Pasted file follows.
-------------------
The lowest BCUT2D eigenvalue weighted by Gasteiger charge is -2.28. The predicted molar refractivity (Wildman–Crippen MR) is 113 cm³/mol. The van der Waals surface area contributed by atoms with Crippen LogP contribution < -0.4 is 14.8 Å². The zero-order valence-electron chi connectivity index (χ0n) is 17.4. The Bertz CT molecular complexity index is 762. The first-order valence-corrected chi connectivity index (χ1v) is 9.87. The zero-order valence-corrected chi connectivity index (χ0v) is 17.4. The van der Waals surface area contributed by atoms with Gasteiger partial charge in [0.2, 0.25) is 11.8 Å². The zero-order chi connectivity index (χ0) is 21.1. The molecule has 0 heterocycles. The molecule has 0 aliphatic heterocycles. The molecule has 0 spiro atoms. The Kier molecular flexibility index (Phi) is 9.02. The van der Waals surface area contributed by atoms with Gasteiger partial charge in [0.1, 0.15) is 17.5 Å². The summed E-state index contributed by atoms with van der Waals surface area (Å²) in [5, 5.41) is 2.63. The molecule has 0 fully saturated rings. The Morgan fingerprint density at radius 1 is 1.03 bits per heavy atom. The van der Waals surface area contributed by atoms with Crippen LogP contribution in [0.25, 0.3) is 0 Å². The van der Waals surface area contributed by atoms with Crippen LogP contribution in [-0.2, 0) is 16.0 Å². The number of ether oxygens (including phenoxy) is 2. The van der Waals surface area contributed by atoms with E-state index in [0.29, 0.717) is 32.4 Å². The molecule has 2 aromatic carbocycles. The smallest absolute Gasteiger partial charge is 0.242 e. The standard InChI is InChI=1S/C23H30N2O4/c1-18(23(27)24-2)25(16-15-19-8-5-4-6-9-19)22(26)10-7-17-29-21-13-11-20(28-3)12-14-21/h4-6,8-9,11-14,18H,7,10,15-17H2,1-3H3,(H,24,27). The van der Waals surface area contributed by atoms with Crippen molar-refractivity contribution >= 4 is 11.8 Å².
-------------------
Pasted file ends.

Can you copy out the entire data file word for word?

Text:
The lowest BCUT2D eigenvalue weighted by Gasteiger charge is -2.28. The predicted molar refractivity (Wildman–Crippen MR) is 113 cm³/mol. The van der Waals surface area contributed by atoms with Crippen LogP contribution < -0.4 is 14.8 Å². The zero-order valence-electron chi connectivity index (χ0n) is 17.4. The Bertz CT molecular complexity index is 762. The first-order valence-corrected chi connectivity index (χ1v) is 9.87. The zero-order valence-corrected chi connectivity index (χ0v) is 17.4. The van der Waals surface area contributed by atoms with Gasteiger partial charge in [0.2, 0.25) is 11.8 Å². The zero-order chi connectivity index (χ0) is 21.1. The molecule has 0 heterocycles. The molecule has 0 aliphatic heterocycles. The molecule has 0 spiro atoms. The Kier molecular flexibility index (Phi) is 9.02. The van der Waals surface area contributed by atoms with Gasteiger partial charge in [0.1, 0.15) is 17.5 Å². The summed E-state index contributed by atoms with van der Waals surface area (Å²) in [5, 5.41) is 2.63. The molecule has 0 fully saturated rings. The Morgan fingerprint density at radius 1 is 1.03 bits per heavy atom. The van der Waals surface area contributed by atoms with Crippen LogP contribution in [0.25, 0.3) is 0 Å². The van der Waals surface area contributed by atoms with Crippen LogP contribution in [-0.2, 0) is 16.0 Å². The number of ether oxygens (including phenoxy) is 2. The van der Waals surface area contributed by atoms with E-state index in [0.29, 0.717) is 32.4 Å². The molecule has 2 aromatic carbocycles. The smallest absolute Gasteiger partial charge is 0.242 e. The standard InChI is InChI=1S/C23H30N2O4/c1-18(23(27)24-2)25(16-15-19-8-5-4-6-9-19)22(26)10-7-17-29-21-13-11-20(28-3)12-14-21/h4-6,8-9,11-14,18H,7,10,15-17H2,1-3H3,(H,24,27). The van der Waals surface area contributed by atoms with Crippen molar-refractivity contribution >= 4 is 11.8 Å².